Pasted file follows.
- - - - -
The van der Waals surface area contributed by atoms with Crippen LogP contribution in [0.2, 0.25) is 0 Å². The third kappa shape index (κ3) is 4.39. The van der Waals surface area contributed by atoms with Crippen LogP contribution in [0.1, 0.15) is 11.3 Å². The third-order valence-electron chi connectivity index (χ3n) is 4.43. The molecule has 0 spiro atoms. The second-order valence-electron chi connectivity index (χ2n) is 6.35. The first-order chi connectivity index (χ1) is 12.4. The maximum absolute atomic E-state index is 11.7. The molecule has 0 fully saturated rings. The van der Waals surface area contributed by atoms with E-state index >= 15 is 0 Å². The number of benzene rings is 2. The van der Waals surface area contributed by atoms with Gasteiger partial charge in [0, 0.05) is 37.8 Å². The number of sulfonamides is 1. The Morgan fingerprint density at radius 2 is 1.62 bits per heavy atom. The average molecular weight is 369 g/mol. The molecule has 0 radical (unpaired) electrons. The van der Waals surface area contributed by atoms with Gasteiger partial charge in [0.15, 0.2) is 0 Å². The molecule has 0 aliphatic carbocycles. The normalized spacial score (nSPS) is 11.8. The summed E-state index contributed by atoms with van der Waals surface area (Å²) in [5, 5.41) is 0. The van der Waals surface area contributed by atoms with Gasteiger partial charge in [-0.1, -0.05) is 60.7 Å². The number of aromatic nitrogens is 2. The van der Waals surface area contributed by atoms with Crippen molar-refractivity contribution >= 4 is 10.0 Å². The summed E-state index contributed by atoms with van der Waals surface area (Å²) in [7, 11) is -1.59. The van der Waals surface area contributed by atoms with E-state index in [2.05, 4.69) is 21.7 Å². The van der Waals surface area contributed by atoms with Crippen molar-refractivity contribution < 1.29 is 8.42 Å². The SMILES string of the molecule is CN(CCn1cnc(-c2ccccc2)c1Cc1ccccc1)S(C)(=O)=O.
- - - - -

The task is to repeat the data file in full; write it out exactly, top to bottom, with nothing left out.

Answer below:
The van der Waals surface area contributed by atoms with Crippen LogP contribution in [0.2, 0.25) is 0 Å². The third kappa shape index (κ3) is 4.39. The van der Waals surface area contributed by atoms with Crippen LogP contribution in [0.1, 0.15) is 11.3 Å². The third-order valence-electron chi connectivity index (χ3n) is 4.43. The molecule has 0 spiro atoms. The second-order valence-electron chi connectivity index (χ2n) is 6.35. The first-order chi connectivity index (χ1) is 12.4. The maximum absolute atomic E-state index is 11.7. The molecule has 0 fully saturated rings. The van der Waals surface area contributed by atoms with E-state index >= 15 is 0 Å². The number of benzene rings is 2. The van der Waals surface area contributed by atoms with Gasteiger partial charge in [0, 0.05) is 37.8 Å². The number of sulfonamides is 1. The Morgan fingerprint density at radius 2 is 1.62 bits per heavy atom. The average molecular weight is 369 g/mol. The molecule has 0 radical (unpaired) electrons. The van der Waals surface area contributed by atoms with Gasteiger partial charge in [0.15, 0.2) is 0 Å². The molecule has 0 aliphatic carbocycles. The normalized spacial score (nSPS) is 11.8. The summed E-state index contributed by atoms with van der Waals surface area (Å²) in [5, 5.41) is 0. The van der Waals surface area contributed by atoms with Gasteiger partial charge in [-0.1, -0.05) is 60.7 Å². The number of aromatic nitrogens is 2. The van der Waals surface area contributed by atoms with Crippen molar-refractivity contribution >= 4 is 10.0 Å². The summed E-state index contributed by atoms with van der Waals surface area (Å²) in [7, 11) is -1.59. The van der Waals surface area contributed by atoms with E-state index in [2.05, 4.69) is 21.7 Å². The van der Waals surface area contributed by atoms with Crippen molar-refractivity contribution < 1.29 is 8.42 Å². The SMILES string of the molecule is CN(CCn1cnc(-c2ccccc2)c1Cc1ccccc1)S(C)(=O)=O.